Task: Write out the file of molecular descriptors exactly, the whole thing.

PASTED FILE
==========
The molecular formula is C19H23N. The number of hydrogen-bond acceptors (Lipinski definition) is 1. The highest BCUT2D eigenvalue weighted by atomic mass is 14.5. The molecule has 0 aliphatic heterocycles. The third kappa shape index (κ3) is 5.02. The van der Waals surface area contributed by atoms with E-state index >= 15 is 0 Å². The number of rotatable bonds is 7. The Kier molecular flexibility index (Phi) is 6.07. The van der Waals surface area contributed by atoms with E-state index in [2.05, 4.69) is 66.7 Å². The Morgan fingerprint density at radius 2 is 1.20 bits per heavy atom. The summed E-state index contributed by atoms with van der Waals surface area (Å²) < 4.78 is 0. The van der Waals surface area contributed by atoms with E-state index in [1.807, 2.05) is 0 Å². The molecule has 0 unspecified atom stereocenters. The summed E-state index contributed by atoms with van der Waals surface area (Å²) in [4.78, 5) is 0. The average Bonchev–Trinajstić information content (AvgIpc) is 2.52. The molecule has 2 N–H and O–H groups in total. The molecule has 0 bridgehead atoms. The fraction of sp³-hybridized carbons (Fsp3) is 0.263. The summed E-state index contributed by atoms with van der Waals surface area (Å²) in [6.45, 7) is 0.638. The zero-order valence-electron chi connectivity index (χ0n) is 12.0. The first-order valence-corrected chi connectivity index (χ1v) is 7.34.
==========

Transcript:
The molecular formula is C19H23N. The number of hydrogen-bond acceptors (Lipinski definition) is 1. The highest BCUT2D eigenvalue weighted by atomic mass is 14.5. The molecule has 0 aliphatic heterocycles. The third kappa shape index (κ3) is 5.02. The van der Waals surface area contributed by atoms with E-state index >= 15 is 0 Å². The number of rotatable bonds is 7. The Kier molecular flexibility index (Phi) is 6.07. The van der Waals surface area contributed by atoms with E-state index in [2.05, 4.69) is 66.7 Å². The Morgan fingerprint density at radius 2 is 1.20 bits per heavy atom. The summed E-state index contributed by atoms with van der Waals surface area (Å²) < 4.78 is 0. The van der Waals surface area contributed by atoms with E-state index in [1.807, 2.05) is 0 Å². The molecule has 0 unspecified atom stereocenters. The summed E-state index contributed by atoms with van der Waals surface area (Å²) in [4.78, 5) is 0. The average Bonchev–Trinajstić information content (AvgIpc) is 2.52. The molecule has 2 N–H and O–H groups in total. The molecule has 0 bridgehead atoms. The fraction of sp³-hybridized carbons (Fsp3) is 0.263. The summed E-state index contributed by atoms with van der Waals surface area (Å²) in [6.45, 7) is 0.638. The zero-order valence-electron chi connectivity index (χ0n) is 12.0. The first-order valence-corrected chi connectivity index (χ1v) is 7.34.